The Vice-President, Mr Kwesi Amissah-Arthur, has called for the adoption of a people-centred development paradigm that will not yield to the demands of special interest groups.
He said such a paradigm must also have a broad consensus devoid of any outside influence.
The symposium, which had the theme: “African Democratic Developmental State,” was designed to create a platform for rigorous intellectual deliberations and in-depth analysis of issues related to development.
The concept was inspired by the late Ethiopian Prime Minister’s commitment to ensure the state played a prominent role in building robust, accountable institutions to facilitate rapid sustainable development in Africa.
It was also considered as a viable alternative to the neoliberal model of the 1980s and 1990s.
Mr Amissah-Arthur called for the creation of political space for governments to pursue the long-term development interest of their people without yielding to demands from donors and special interest groups.
While urging African governments to follow their development agenda, he also called for the integration of the countries in the various economic zones in Africa to create alternative markets for their produce.
According to the Rwandan President, Mr Paul Kagame, the forum was a befitting tribute to the late Prime Minister Zenawi’s vision and intellectual legacy.
He said the late prime minister’s conception of a developmental state rejected the false choice of free market over state, arguing that there could not be any developed economy in the world without a strong state.
The president indicated that the orthodoxy of shrinking the power of the state to the barest minimum and replacing it with externally funded non-state actors such as NGOs left Africa with no viable path against poverty.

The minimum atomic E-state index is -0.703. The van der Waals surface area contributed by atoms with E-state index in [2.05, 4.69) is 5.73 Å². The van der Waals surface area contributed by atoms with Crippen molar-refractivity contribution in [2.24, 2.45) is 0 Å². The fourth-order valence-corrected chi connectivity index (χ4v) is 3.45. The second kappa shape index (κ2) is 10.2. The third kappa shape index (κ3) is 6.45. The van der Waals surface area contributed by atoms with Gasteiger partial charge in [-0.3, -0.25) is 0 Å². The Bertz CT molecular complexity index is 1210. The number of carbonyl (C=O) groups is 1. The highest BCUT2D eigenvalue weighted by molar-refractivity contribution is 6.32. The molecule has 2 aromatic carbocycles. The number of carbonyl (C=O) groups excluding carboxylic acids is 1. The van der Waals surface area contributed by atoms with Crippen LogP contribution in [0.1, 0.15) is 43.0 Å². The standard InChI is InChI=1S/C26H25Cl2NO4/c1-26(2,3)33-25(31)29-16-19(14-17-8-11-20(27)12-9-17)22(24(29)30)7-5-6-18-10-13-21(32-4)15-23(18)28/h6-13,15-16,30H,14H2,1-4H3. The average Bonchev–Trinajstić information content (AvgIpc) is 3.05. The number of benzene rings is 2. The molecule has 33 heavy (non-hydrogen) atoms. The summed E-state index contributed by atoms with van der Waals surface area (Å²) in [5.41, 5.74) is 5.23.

Mr Kagame affirmed that the issue of democracy had always existed and that true democracy belonged to the citizens and did not condone institutionalised corruption and division or rent seeking.
The Rwandan leader said Africa could not be bullied to accept policies that misrepresented the people and ultimately harmed them.
“African intellectuals, think tanks and others who should be speaking up must be fearless in articulating the continent’s stories and aspirations for the future,” he remarked.
The Prime Minister of Ethiopia, Mr Hailemariam Desalegn, stated that every developmental state should be obsessive in bringing about radical transformation that improved the lives of their people.
He also said for the developmental state to succeed, there should be policy space from the donor community and international NGOs in the governance of the state.
Mr Desalegn cited examples of dominant party democracies in Japan and Sweden which had stayed in power for decades for which reason he opined that African countries could also have dominant systems of democracy.
The Executive Director of the Meles Zenawi Foundation, Madam Azeb Mesfin, commended President Kagame and the people of Rwanda for accepting to host the maiden symposium.
She expressed the hope that such high-level discussions by key policy makers would go a long way to contribute to continental conversation in search of different options for development.